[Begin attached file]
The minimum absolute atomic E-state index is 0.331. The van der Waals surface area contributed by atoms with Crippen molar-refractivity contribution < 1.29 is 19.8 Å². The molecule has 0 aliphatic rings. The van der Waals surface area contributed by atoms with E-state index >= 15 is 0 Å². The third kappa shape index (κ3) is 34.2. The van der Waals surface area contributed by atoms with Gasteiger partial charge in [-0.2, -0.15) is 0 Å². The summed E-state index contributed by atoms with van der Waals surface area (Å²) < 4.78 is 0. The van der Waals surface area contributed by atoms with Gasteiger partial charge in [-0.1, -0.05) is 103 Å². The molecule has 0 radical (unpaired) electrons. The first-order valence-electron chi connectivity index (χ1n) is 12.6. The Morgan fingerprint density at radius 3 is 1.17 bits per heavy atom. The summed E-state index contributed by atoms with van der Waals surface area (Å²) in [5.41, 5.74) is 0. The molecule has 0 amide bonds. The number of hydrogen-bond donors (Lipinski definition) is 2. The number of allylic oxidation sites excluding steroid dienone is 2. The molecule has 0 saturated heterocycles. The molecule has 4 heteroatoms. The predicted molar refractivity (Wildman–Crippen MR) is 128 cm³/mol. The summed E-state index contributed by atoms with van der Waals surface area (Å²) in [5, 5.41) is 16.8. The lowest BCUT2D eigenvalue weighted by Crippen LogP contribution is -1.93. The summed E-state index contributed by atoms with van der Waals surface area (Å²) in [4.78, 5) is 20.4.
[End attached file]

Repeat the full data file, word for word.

The minimum absolute atomic E-state index is 0.331. The van der Waals surface area contributed by atoms with Crippen molar-refractivity contribution < 1.29 is 19.8 Å². The molecule has 0 aliphatic rings. The van der Waals surface area contributed by atoms with E-state index >= 15 is 0 Å². The third kappa shape index (κ3) is 34.2. The van der Waals surface area contributed by atoms with Gasteiger partial charge in [-0.2, -0.15) is 0 Å². The summed E-state index contributed by atoms with van der Waals surface area (Å²) < 4.78 is 0. The van der Waals surface area contributed by atoms with Gasteiger partial charge in [-0.1, -0.05) is 103 Å². The molecule has 0 radical (unpaired) electrons. The first-order valence-electron chi connectivity index (χ1n) is 12.6. The Morgan fingerprint density at radius 3 is 1.17 bits per heavy atom. The summed E-state index contributed by atoms with van der Waals surface area (Å²) in [5.41, 5.74) is 0. The molecule has 0 amide bonds. The number of hydrogen-bond donors (Lipinski definition) is 2. The number of allylic oxidation sites excluding steroid dienone is 2. The molecule has 0 saturated heterocycles. The molecule has 4 heteroatoms. The predicted molar refractivity (Wildman–Crippen MR) is 128 cm³/mol. The summed E-state index contributed by atoms with van der Waals surface area (Å²) in [5, 5.41) is 16.8. The lowest BCUT2D eigenvalue weighted by Crippen LogP contribution is -1.93. The summed E-state index contributed by atoms with van der Waals surface area (Å²) in [4.78, 5) is 20.4.